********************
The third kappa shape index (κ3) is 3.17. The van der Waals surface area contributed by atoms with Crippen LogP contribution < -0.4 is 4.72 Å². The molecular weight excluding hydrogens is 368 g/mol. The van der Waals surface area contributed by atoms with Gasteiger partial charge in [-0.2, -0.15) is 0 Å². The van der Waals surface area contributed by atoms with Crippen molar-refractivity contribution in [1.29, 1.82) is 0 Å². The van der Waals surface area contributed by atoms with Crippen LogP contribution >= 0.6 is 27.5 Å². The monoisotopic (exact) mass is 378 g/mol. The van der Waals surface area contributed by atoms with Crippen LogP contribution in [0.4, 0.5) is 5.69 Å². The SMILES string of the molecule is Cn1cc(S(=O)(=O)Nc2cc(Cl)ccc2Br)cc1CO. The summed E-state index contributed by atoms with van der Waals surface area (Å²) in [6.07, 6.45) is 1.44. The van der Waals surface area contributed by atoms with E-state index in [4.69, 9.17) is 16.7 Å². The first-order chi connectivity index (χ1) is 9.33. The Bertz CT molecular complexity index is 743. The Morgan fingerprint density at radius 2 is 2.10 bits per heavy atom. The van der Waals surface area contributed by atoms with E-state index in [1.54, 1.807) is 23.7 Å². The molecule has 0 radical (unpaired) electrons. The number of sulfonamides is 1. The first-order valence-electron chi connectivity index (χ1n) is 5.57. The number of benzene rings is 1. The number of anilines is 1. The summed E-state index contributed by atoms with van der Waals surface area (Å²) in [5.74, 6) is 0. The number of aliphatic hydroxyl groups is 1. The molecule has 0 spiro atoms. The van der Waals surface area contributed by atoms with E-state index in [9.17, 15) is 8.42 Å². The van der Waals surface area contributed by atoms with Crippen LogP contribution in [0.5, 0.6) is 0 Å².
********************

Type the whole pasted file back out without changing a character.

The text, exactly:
The third kappa shape index (κ3) is 3.17. The van der Waals surface area contributed by atoms with Crippen LogP contribution < -0.4 is 4.72 Å². The molecular weight excluding hydrogens is 368 g/mol. The van der Waals surface area contributed by atoms with Gasteiger partial charge in [-0.2, -0.15) is 0 Å². The van der Waals surface area contributed by atoms with Crippen molar-refractivity contribution in [1.29, 1.82) is 0 Å². The van der Waals surface area contributed by atoms with Crippen LogP contribution >= 0.6 is 27.5 Å². The monoisotopic (exact) mass is 378 g/mol. The van der Waals surface area contributed by atoms with Crippen LogP contribution in [0.4, 0.5) is 5.69 Å². The SMILES string of the molecule is Cn1cc(S(=O)(=O)Nc2cc(Cl)ccc2Br)cc1CO. The summed E-state index contributed by atoms with van der Waals surface area (Å²) in [6.07, 6.45) is 1.44. The van der Waals surface area contributed by atoms with E-state index in [4.69, 9.17) is 16.7 Å². The first-order chi connectivity index (χ1) is 9.33. The Bertz CT molecular complexity index is 743. The Morgan fingerprint density at radius 2 is 2.10 bits per heavy atom. The van der Waals surface area contributed by atoms with E-state index in [1.54, 1.807) is 23.7 Å². The molecule has 0 radical (unpaired) electrons. The number of sulfonamides is 1. The first-order valence-electron chi connectivity index (χ1n) is 5.57. The number of benzene rings is 1. The number of anilines is 1. The summed E-state index contributed by atoms with van der Waals surface area (Å²) in [5.74, 6) is 0. The number of aliphatic hydroxyl groups is 1. The molecule has 0 spiro atoms. The van der Waals surface area contributed by atoms with E-state index in [9.17, 15) is 8.42 Å². The van der Waals surface area contributed by atoms with Crippen LogP contribution in [0.5, 0.6) is 0 Å².